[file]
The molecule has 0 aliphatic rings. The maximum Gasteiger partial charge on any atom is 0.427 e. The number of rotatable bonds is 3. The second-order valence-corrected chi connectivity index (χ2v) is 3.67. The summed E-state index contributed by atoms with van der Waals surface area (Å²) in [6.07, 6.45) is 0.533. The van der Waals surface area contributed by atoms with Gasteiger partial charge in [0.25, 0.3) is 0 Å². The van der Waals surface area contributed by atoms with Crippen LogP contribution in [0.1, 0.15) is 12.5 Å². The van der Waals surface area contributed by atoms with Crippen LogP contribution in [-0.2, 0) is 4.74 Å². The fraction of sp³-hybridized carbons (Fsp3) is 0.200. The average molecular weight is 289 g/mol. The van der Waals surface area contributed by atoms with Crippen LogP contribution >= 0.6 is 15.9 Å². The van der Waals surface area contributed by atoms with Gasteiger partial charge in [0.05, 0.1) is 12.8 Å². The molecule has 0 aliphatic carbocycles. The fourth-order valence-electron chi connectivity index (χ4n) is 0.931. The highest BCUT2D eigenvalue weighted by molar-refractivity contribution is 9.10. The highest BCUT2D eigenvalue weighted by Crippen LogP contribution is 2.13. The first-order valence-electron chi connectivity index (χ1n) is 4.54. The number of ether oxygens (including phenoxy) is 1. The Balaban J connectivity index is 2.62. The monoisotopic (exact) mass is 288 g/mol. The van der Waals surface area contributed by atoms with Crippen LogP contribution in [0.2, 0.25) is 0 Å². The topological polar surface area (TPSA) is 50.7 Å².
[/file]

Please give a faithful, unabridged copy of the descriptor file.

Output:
The molecule has 0 aliphatic rings. The maximum Gasteiger partial charge on any atom is 0.427 e. The number of rotatable bonds is 3. The second-order valence-corrected chi connectivity index (χ2v) is 3.67. The summed E-state index contributed by atoms with van der Waals surface area (Å²) in [6.07, 6.45) is 0.533. The van der Waals surface area contributed by atoms with Gasteiger partial charge in [0.25, 0.3) is 0 Å². The van der Waals surface area contributed by atoms with Crippen LogP contribution in [0.1, 0.15) is 12.5 Å². The van der Waals surface area contributed by atoms with Crippen LogP contribution in [-0.2, 0) is 4.74 Å². The fraction of sp³-hybridized carbons (Fsp3) is 0.200. The average molecular weight is 289 g/mol. The van der Waals surface area contributed by atoms with Crippen LogP contribution >= 0.6 is 15.9 Å². The van der Waals surface area contributed by atoms with Gasteiger partial charge in [0.05, 0.1) is 12.8 Å². The molecule has 0 aliphatic carbocycles. The fourth-order valence-electron chi connectivity index (χ4n) is 0.931. The highest BCUT2D eigenvalue weighted by molar-refractivity contribution is 9.10. The highest BCUT2D eigenvalue weighted by Crippen LogP contribution is 2.13. The first-order valence-electron chi connectivity index (χ1n) is 4.54. The number of ether oxygens (including phenoxy) is 1. The Balaban J connectivity index is 2.62. The monoisotopic (exact) mass is 288 g/mol. The van der Waals surface area contributed by atoms with Crippen LogP contribution in [0.2, 0.25) is 0 Å². The topological polar surface area (TPSA) is 50.7 Å².